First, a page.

Mexican Union Threatens Strike at Home Depot
The union says they were inspired to take action after the USMCA negotiations
One of the reasons that labor groups like the AFL-CIO supported the USMCA trade deal was because of the strong labor standards in the agreement. At the time AFL-CIO President Richard Trumka touted the historic “enforceable labor standards-including a process that allows for the inspections of factories and facilities that are not living up to their standards.”
In the deal, a major sticking point was labor rights in Mexico. While wages in the United States and Canada are similar, US companies in Mexico were paying significantly less. Provisions establishing a wage floor for automobile parts made in Mexico and greater oversight for unions and labor groups allowed Democrats like Ohio’s Senator Sherrod Brown to support the deal.
Now workers in Mexico say that they are inspired by the labor provisions and are threatening to strike unless a major US retailer becomes USMCA compliant. The union, Revolutionary Confederation of Laborers and Farmworkers, or CROC are threatening to strike next week unless Home Depot increases wages by 20%, and begins providing benefits such as 20 annual vacation days and more contributions towards transportation, school supplies, food and savings funds. The union is also demanding an end to discrimination, sexual harassment, and unfair dismissals. According to CROC, there are 6,200 workers at Home Depot that are working under a union contract. At Home Depot, CROC has 40 collective bargaining agreements and represents workers in 18 of the country’s 32 states.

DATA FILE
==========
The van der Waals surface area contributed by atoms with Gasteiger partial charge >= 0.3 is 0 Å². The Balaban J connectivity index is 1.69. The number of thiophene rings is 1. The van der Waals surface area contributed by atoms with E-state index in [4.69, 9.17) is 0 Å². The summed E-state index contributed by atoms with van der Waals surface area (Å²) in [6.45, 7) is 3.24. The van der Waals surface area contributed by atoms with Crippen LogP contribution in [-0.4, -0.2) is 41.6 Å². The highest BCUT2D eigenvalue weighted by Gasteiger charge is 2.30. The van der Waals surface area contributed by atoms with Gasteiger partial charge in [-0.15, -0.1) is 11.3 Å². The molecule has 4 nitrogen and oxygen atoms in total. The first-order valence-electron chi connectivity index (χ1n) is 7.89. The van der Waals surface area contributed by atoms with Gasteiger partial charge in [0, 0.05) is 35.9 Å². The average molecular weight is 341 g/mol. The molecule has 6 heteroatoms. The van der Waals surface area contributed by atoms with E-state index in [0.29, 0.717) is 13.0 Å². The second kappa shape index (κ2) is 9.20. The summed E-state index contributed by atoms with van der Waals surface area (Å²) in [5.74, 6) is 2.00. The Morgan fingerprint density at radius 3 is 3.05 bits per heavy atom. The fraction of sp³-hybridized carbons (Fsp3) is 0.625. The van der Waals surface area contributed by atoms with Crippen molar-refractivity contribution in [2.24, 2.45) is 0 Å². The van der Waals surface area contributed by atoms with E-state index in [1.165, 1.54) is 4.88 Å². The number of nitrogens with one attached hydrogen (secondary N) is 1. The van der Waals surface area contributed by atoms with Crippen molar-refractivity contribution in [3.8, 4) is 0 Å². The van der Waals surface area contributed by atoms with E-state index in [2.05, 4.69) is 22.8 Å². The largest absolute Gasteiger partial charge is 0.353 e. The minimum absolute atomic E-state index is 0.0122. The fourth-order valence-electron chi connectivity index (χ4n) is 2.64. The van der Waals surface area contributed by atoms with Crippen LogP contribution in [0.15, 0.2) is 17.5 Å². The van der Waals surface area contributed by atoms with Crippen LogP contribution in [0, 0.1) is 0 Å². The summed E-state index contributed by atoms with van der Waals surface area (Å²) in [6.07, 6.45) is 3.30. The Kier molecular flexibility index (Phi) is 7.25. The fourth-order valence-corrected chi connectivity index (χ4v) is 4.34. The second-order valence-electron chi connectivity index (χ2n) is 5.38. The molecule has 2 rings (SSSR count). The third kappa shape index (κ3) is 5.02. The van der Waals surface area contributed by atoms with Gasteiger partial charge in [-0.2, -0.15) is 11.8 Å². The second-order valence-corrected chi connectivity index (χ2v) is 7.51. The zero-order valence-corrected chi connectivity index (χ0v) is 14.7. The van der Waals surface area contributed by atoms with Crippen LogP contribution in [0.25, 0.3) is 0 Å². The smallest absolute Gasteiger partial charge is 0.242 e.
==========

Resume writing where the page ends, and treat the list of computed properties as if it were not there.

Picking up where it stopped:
“We called for a strike due to worker rights violations and to review the collective labor contract,” CROC Secretary-General Isaias Gonzalez told Reuters. Gonzalez went on to tell Reuters that their demands were similar to the ones the CROC gave to Walmart last March. CROC and Walmart reached a deal to avert a strike.
“Now is the time to act, because we now have the new labor law, we have USMCA, and we can’t be held to the terms of companies that resist,” Gonzalez said. “They’re used to protection contracts. But that ended with the new labor law.”
In Mexico many businesses are union-workplaces, but most have cozy relationships between management and the union. Some reports have even found that as many as 9 in 10 workplaces have “unions” formed by employers, not the workers. These unions exist only on paper and sign a “collective” contract that benefits the bosses. "They are paper unions - ghosts - because legally they exist, they cover all the legal requisites, but the workers aren't included in the process," labor expert Maria Xelhuantzi Lopez said in an interview with Al-Jazeera. "Experts agree that 90 percent of the unions in the country (follow this model).”
CROC hopes that through their advocacy and through new protections in the USMCA, workers will become more militant and willing to stand up for their rights in the workplace, ending the decades of employer-unions.